Over time, advancements in match technology led to the development of safer and more reliable, such as the modern striking matches we use today. The history of lighters can be traced back to the 1920s with the innovations of Johann Wolfgang Döbereiner and his ‘Döbereiner’s lamp,’ which paved the way for modern lighters [8]. These devices operate on the principle of generating a spark using mechanisms such as flint and steel or piezoelectricity to ignite the flammable gas or liquid fuel. The composition of matches and lighters involves a combination of chemicals carefully selected to facilitate combustion and ensure safety. These include oxidizing agents to supply oxygen, binders to hold the ingredients together, and inert materials to regulate the reaction and control the burning process.


Figure 2. Friction concept in a match (left) and a lighter (right) [9-10]


Throughout history, friction has played a pivotal role in fire starting, from ancient methods like rubbing wood together (primitive friction methods) to modern innovations such as matches and lighters, showcasing humanity’s adaptability in utilizing natural processes. This fundamental relationship between friction and fire is further underscored by the “fire triangle” concept, which highlights the essential components of oxygen, fuel, and heat necessary for igniting and sustaining fires, emphasizing the importance of understanding fire dynamics. Friction, as a fundamental principle in fire starting, illustrates how the conversion of kinetic energy to thermal energy can ignite fires.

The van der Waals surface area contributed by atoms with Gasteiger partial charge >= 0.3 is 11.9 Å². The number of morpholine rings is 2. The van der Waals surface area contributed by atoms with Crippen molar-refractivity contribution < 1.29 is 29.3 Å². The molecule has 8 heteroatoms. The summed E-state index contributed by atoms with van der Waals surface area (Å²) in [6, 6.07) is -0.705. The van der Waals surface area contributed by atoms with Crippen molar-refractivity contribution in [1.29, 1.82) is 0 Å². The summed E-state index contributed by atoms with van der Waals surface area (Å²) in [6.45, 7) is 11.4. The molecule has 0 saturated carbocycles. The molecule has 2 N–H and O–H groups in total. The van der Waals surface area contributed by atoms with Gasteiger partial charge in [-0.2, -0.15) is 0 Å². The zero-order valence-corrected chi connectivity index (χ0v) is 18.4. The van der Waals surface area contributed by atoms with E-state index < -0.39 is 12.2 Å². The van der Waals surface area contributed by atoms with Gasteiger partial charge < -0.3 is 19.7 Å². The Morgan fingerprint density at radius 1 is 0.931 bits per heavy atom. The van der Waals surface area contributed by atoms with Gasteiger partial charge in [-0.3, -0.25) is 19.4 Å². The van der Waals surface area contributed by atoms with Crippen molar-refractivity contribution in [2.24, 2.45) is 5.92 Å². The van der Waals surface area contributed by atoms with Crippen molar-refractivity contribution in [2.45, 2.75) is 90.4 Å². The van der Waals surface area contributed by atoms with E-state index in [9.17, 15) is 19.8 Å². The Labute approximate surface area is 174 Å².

The artwork was illustrated by S. Almagfirah (email) based on an idea by M. Taufiqurrakhman.


  2. Online article: “Wildfires causes: Understanding the flames that devastate“, accessed on 19/04/2024,
  3. Online article: “Tribology History”, accessed on 19/04/2024,
  4. Image “Fire Triangle” by Gustavb, Wikimedia,
  5. Image “Making Fire Vectors” by Vecteezy,
  6. Bradley Duncan, “Lighting a fire using friction requires an understanding of some physics principles − but there are ways to make the process easier”, published December 14, 2023 at The Conversation,
  7. Britannica, The Editors of Encyclopaedia. “match”. Encyclopedia Britannica, 12 Mar. 2024, Accessed 19 April 2024.
  8. History of Matches. “History of Lighters – How Lighter Was Made?”, 2024,,be%20created%20in%20an%20instant
  9. Image “A match uses a chemical reaction to produce a flame” by Tim Oram, Getty Images,
  10. Image “How Do Lighters Work?” by Akash Peshih, Science-ABC,